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My software application receives a series of very large integers (hundreds of decimal digits). So far, I have been using string/textual representation of decimal digits for very simple manipulation (calculating on the number of digits, etc.).

I want to find the highest $n$ in $n=ReverseFactorial(x)$ where $x$ is the big integer I already have. Examples of expected results would be:

  • $4=ReverseFactorial(24)$
  • $4=ReverseFactorial(25)$
  • $4=ReverseFactorial(119)$
  • $5=ReverseFactorial(120)$
  • $5=ReverseFactorial(719)$
  • $6=ReverseFactorial(720)$

I can convert $x$ into its respective decimal or binary notation if either of those number systems could help in calculating $n$ very fast. As an example, finding the base 2 log for a very large number is possible by inspecting the most significant bit. Is there such a solution for factorials? Could the number of digits provide a clue?

UPDATE: Based on ShreevatsaR's answer, it appears that if the number to be tested is not an exact factorial (which it is not in my case), there is no efficient way to determine $n$. I wanted to verify this here so I can move on to other ways of addressing my context.

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You can use Stirling's approximation $n! \approx \left(\frac ne \right)^n\sqrt {2\pi n}, \log n! \approx n(\log n -1)+1.838 +\frac 12 \log n$ and iteration: start with $n_0=\log x,$ then $n_1=\frac {\log x}{\log n_0}$ will bracket the root. Use you favorite root finder, which should converge quickly.

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I don't think there is a problem even if the number is not an exact factorial.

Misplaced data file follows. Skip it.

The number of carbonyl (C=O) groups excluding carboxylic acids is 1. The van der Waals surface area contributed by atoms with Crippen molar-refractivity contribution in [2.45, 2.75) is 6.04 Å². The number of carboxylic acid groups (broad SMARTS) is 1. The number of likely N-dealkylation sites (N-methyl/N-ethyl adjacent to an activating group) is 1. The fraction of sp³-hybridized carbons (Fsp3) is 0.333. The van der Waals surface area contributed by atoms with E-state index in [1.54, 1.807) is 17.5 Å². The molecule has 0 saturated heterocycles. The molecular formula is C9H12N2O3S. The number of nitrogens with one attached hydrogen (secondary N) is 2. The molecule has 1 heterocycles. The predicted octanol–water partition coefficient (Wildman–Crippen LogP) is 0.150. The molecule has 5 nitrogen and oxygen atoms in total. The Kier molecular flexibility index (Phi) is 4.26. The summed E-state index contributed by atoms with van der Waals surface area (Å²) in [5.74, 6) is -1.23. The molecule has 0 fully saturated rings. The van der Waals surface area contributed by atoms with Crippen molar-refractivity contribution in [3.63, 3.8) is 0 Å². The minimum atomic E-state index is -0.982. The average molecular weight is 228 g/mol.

Here is how to solve the problem:

by definition: $$ n! = n \times (n-1) \times ..... \times 2 \times 1$$

here is how to get n if you have x:

start by dividing by 2, there are three cases:

  1. we get a number greater than 1, in this case keep dividing by 3,4,5... until you reach something smaller than or equal 1. see the two cases below:

    2.we get exactly 1, this is what we want, in this case the last number we divided by is n.

    1. we get something less than 1, in this case we have to get back one step i.e n = last number we divided by - 1.

example:

let us take the number 719, start by dividing by 2:

$\frac{719}{2} = 359.5$ --> still greater than 1
$\frac{395.5}{3} = 119.83$ --> still greater than 1
$\frac{119.83}{4} = 29.9575$ --> still greater than 1
$\frac{29.9575}{5} = 5.9915$ --> still greater than 1
$\frac{5.9915}{6} = 0.998$ --> less than 1
we should get back to the previous number i.e n=5.

Here is a simple function in c to do this:

  long reverse(unsigned long long x)
{
long i;
double n;
n=x;
for(i=2; n>1;i++)
   {
    n= n/i;

    if(n == 1)
    return i;
    else if(n < 1)

        return i-1;


   }
 }
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